Patient and observation Up    Down

A 69 year-old-man with a past medical history of hypertension and insulin dependent diabetes was admitted to the hospital after being found unconscious at his home. He was last seen normal about 9 hours prior to the emergency department arrival. Laboratory results revealed hypoglycemia, a blood sugar level of 29 mg/dL (1.6 mmol/L) on arrival. He received intravenous glucose (50% dextrose) immediately as per hypoglycemia protocol. Since his Glasgow Coma Scale (GCS) was low (<8) and with poor airway protection, he underwent endotracheal intubation with mechanical ventilation. There was no immediate clinical improvement even after the serum glucose was normalized. As per the family, he has had several episodes of hypoglycemia in the past and had responded well to immediate replenishment of glucose. Recent dosage modifications of his home insulin by his primary care physician had occurred due to the hypoglycemic events. On neurological examination, he was comatose, not following commands, there was no eye opening to noxious stimuli, pupils appeared to be equal and reactive to light and roving eye movements were noted. Doll's eye phenomenon was preserved. In response to painful stimuli, bilateral flexion of upper extremities was noted. Absent bilateral Babinski's reflex. Stroke was considered in the differential diagnosis. Computed tomography (CT) of head without contrast showed no hemorrhage and CT angiography (CTA) of head and neck was negative for large vessel occlusion. A magnetic resonance imaging (MRI) of brain revealed a hyperintense signal involving the head and tail of the left hippocampus on diffusion weighted image (DWI) sequence (Figure 1, Figure 2). A corresponding hypointense lesion was noted on apparent diffusion coefficient (ADC) sequence (Figure 3). He was transferred to the intensive care unit (ICU) for close neurological monitoring with frequent glycemic checks. His condition improved and was extubated a few days later, he was discharged home with no residual focal deficits.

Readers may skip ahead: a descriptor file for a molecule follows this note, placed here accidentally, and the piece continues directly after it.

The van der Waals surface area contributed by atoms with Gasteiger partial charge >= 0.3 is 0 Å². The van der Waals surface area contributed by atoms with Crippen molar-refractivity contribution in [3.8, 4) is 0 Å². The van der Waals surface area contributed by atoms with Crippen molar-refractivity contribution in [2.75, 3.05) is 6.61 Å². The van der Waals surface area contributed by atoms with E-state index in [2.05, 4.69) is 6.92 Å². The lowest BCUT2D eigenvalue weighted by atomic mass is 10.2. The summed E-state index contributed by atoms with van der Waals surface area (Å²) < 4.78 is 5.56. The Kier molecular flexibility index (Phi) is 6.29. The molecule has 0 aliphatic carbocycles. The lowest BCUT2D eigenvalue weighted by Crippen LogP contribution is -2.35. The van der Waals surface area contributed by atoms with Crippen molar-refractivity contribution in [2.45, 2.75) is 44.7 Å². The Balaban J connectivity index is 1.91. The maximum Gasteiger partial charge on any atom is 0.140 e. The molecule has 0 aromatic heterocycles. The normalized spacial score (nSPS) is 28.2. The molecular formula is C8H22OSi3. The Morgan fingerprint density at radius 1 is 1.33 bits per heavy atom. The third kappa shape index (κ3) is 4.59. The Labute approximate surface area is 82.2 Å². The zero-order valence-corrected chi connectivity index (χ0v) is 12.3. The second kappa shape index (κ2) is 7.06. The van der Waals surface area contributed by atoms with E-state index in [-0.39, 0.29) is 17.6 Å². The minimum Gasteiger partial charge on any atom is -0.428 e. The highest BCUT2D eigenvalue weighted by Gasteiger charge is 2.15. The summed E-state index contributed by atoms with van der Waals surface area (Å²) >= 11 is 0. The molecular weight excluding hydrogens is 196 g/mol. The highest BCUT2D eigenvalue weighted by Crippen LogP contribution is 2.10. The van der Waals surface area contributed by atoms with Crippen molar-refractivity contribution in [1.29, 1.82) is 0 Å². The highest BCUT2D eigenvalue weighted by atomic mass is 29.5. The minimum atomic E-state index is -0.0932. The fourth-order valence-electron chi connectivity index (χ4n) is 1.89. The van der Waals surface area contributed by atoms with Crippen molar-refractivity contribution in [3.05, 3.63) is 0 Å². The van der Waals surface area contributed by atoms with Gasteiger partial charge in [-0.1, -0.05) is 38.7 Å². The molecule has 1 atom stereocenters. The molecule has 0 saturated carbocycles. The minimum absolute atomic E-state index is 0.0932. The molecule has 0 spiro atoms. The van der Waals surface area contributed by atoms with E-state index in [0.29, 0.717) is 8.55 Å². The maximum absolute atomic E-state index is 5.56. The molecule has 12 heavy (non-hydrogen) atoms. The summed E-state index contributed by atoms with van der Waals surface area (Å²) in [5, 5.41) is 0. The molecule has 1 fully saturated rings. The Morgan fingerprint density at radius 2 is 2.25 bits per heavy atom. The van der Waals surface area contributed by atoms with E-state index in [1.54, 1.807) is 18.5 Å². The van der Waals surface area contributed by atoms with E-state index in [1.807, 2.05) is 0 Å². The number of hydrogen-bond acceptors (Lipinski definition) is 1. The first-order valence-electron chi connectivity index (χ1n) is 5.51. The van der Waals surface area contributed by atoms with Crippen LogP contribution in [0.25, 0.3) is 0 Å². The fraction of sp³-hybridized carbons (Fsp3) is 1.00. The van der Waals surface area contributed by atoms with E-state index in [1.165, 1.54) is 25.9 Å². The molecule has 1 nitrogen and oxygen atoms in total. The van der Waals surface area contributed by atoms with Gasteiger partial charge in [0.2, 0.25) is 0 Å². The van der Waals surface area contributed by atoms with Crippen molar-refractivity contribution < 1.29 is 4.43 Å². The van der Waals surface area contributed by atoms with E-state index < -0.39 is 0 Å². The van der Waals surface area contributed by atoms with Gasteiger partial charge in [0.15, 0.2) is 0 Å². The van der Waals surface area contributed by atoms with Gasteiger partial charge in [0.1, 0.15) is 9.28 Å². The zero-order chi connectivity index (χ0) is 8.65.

Discussion Up    Down